It’s probably going to change. (Really soon, maybe.)

If I were sitting across the table from you and we were having coffee, after we talk through some of these items I would say most churches are oscillating back and forth between these two areas of concern.

Rather than getting stuck on who has the most control or who is responsible for what, it is important to understand that the matrix is more about defining how we interact with each other in a way that pushes the ministry forward.

However, chances are in 18 to 24 months, your church will go through an evolution and decide that you need to change the model. This movement means you need to be flexible in how your teams are structured around the mission God has called your church to.

You need to tweak and refine who is responsible for various aspects of the ministry. If you don’t have robust conversations on who reports to whom and who is responsible for what at any given moment, then it makes it almost impossible to develop and alter those structures long-term. Growing multi-site churches demonstrate how every time you add a new campus, or more people to your existing campuses, you change the responsibility matrix and need to look for new ways to assist those campuses.

People, people, people.

I see too many church leaders caught up in this dotted line and solid line conversation to the point that they lose track of the fact that we should be primarily concerned with how to make a difference in our communities.

The reality is that 47% of all multi-site churches currently don’t have more than three locations. [ref] This is a big problem from my point of view. These churches have articulated that they want to expand and multiply, but they’re unable to go beyond that three-location mark. A part of why I think this is happening is because church leaders are not having conversations around who reports to whom, who has what responsibilities, and who needs to be consulted on various issues in a way that prioritizes what’s best for those who attend our churches.

Unfortunately, when church leaders take their focus off of the people, we become ineffective. One sign of inefficacy is when leadership spends more time talking about how they are going to do ministry rather than actually doing ministry. If we spend too much time talking about ministry and not enough time improving its quality and pushing it forward, its effectiveness will quickly wane in the coming years.

Is your church spending too much time talking about dotted lines and solid lines?

At the end of the day, I think it’s important for your church to have a clear understanding of how its multi-site teams interact with each other. Like any church, we need to have clear lines of authority and communication. However, I think we can become overly obsessed with wanting to define the lines to the point where we lose sight of the greater mission in our churches. Often, leaders who come out of a strong pyramid approach to leadership are looking to build their own fiefdoms and that simply won’t work in the matrix leadership model that multi-site churches demand.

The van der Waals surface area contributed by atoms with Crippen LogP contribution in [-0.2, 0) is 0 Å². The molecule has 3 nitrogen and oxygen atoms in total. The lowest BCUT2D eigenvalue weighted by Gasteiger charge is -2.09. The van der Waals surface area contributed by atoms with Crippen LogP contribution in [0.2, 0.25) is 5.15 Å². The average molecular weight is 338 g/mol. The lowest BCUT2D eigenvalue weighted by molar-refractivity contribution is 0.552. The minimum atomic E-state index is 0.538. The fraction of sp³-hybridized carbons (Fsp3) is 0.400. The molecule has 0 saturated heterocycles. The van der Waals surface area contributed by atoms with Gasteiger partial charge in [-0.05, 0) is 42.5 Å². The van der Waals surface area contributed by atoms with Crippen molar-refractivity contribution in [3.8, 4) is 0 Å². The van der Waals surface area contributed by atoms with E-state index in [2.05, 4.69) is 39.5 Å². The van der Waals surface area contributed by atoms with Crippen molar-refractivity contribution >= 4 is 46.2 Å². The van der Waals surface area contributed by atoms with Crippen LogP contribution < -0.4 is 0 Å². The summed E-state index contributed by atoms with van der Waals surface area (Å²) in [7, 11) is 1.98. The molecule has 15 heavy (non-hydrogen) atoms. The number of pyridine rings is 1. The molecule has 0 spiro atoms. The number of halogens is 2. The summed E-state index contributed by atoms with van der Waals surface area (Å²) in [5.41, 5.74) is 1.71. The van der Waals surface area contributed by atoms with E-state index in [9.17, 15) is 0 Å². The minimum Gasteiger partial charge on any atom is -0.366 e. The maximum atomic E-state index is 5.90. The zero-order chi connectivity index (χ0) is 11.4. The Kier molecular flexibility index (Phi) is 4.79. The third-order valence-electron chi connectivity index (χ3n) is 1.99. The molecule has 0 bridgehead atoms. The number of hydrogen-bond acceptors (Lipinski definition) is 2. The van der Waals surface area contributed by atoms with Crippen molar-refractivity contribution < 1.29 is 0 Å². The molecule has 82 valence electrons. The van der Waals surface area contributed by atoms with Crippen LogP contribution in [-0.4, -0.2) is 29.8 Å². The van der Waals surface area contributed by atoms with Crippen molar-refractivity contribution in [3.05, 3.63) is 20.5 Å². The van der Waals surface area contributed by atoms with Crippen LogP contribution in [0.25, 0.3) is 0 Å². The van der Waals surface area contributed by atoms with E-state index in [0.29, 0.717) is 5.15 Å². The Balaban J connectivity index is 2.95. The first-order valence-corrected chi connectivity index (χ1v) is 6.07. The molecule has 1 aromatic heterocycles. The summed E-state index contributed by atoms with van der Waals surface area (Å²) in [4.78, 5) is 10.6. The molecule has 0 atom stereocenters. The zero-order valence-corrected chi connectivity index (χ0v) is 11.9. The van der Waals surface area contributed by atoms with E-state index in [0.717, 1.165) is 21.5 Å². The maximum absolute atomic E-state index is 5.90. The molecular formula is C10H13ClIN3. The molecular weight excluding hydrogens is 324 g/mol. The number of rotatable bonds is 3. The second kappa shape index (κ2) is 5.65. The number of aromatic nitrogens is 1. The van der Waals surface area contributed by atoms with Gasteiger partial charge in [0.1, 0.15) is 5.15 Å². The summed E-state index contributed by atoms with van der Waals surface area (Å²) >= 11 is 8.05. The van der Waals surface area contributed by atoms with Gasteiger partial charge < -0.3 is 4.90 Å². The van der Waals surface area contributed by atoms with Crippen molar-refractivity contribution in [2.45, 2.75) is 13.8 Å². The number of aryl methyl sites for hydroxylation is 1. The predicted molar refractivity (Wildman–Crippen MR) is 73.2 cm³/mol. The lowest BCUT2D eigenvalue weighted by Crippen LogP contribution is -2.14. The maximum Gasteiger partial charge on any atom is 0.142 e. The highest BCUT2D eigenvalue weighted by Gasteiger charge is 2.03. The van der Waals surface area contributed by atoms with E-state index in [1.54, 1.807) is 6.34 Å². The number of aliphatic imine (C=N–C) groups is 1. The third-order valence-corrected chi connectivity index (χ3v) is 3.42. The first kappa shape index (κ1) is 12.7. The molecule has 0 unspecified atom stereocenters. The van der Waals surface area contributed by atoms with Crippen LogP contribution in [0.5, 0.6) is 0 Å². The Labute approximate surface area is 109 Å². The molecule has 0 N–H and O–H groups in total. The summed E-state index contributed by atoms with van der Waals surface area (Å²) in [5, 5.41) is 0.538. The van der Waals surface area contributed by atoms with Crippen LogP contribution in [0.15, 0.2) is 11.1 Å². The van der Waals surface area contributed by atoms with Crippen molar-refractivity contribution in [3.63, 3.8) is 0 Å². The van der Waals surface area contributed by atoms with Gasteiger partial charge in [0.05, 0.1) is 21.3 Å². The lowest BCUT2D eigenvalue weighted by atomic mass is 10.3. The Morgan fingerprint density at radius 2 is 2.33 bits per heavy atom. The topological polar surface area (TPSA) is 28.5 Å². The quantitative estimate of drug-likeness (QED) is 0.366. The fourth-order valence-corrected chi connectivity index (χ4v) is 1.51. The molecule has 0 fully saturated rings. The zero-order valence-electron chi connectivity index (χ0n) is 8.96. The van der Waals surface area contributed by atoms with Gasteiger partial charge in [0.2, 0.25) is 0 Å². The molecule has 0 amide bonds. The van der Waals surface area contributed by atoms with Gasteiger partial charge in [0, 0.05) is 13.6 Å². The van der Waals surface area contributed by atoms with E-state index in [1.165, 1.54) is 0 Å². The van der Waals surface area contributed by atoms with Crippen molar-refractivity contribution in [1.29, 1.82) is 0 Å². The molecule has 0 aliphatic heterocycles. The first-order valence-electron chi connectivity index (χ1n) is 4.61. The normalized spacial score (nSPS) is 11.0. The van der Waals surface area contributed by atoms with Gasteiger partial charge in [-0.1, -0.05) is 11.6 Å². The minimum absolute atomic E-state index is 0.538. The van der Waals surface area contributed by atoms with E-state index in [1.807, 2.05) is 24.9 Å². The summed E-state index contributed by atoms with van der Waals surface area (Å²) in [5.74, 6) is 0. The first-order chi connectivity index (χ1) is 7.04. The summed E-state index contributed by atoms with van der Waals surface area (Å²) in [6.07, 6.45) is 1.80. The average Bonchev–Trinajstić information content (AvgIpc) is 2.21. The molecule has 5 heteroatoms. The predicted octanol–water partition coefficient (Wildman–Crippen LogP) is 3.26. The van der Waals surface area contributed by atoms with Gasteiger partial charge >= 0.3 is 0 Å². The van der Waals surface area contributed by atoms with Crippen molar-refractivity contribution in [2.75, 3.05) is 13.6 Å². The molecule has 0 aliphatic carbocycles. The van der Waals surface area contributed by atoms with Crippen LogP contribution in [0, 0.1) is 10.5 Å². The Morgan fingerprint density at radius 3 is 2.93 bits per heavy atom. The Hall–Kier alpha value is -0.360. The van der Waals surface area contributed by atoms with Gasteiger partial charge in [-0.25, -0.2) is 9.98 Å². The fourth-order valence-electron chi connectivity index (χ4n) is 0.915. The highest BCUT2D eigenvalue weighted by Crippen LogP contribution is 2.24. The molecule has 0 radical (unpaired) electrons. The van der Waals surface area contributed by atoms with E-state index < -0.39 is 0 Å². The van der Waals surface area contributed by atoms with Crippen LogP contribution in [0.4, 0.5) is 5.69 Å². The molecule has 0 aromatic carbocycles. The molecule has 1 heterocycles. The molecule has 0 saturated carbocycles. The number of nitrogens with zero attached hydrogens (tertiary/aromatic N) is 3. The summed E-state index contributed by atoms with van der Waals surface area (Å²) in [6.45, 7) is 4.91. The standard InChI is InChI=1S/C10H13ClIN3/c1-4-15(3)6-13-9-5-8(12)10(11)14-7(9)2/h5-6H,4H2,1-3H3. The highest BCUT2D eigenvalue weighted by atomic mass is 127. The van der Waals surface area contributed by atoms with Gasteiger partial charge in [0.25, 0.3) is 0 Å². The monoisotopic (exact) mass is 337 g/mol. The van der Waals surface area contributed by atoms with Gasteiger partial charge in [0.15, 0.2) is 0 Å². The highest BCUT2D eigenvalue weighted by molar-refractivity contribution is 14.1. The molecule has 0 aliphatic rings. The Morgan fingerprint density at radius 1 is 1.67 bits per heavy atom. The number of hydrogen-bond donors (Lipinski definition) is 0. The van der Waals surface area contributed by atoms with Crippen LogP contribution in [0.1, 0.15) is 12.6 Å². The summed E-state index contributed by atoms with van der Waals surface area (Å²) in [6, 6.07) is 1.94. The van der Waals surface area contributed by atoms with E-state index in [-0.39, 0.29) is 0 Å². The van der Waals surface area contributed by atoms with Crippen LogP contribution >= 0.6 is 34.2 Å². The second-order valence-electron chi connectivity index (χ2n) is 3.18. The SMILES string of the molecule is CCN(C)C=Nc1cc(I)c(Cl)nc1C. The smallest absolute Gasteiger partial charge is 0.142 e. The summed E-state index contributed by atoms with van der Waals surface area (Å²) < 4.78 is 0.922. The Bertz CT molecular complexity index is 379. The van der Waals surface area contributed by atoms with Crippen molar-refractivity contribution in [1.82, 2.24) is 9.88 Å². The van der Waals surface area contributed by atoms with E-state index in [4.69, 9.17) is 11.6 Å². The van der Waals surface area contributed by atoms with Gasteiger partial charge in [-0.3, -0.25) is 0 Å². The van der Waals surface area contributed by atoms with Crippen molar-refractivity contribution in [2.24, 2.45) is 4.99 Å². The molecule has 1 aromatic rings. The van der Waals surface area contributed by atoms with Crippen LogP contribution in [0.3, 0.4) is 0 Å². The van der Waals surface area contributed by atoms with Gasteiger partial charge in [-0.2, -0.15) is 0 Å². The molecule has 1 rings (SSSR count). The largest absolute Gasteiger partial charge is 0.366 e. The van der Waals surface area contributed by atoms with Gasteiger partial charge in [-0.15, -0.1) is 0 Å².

We need humble leaders who are willing to go beyond their positions to communicate with their brothers and sisters in the church to drive the mission forward. We need leaders who are willing to hold the organizational chart loosely and the mission strongly and ask, “What can I do today to push the mission of the church forward?”

I’d love to hear more thoughts from you about how you’re working out the “dotted line and solid line” issues at your multi-site church. Leave a comment below.


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3 Comments

  1. Yes yes yes! I favor a paradigm that factors in the different personality and gift mixes in each role (as well a developmental needs) that allows for something that everyone understands (I.e. it isn’t just chaos), yet is flexible. I think Ben Horowitz said, “there is no perfect org structure, only the best structure for the next 18 months.”

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Rich Birch
Rich Birch is one of the early multi-site church pioneers in North America. He led the charge in helping The Meeting House in Toronto to become the leading multi-site church in Canada with over 5,000+ people in 18 locations. In addition, he served on the leadership team of Connexus Church in Ontario, a North Point Community Church Strategic Partner. He has also been a part of the lead team at Liquid Church - a 5 location multisite church serving the Manhattan facing suburbs of New Jersey. Liquid is known for it’s innovative approach to outreach and community impact. Rich is passionate about helping churches reach more people, more quickly through excellent execution.His latest book Church Growth Flywheel: 5 Practical Systems to Drive Growth at Your Church is an Amazon bestseller and is design to help your church reach more people in your community.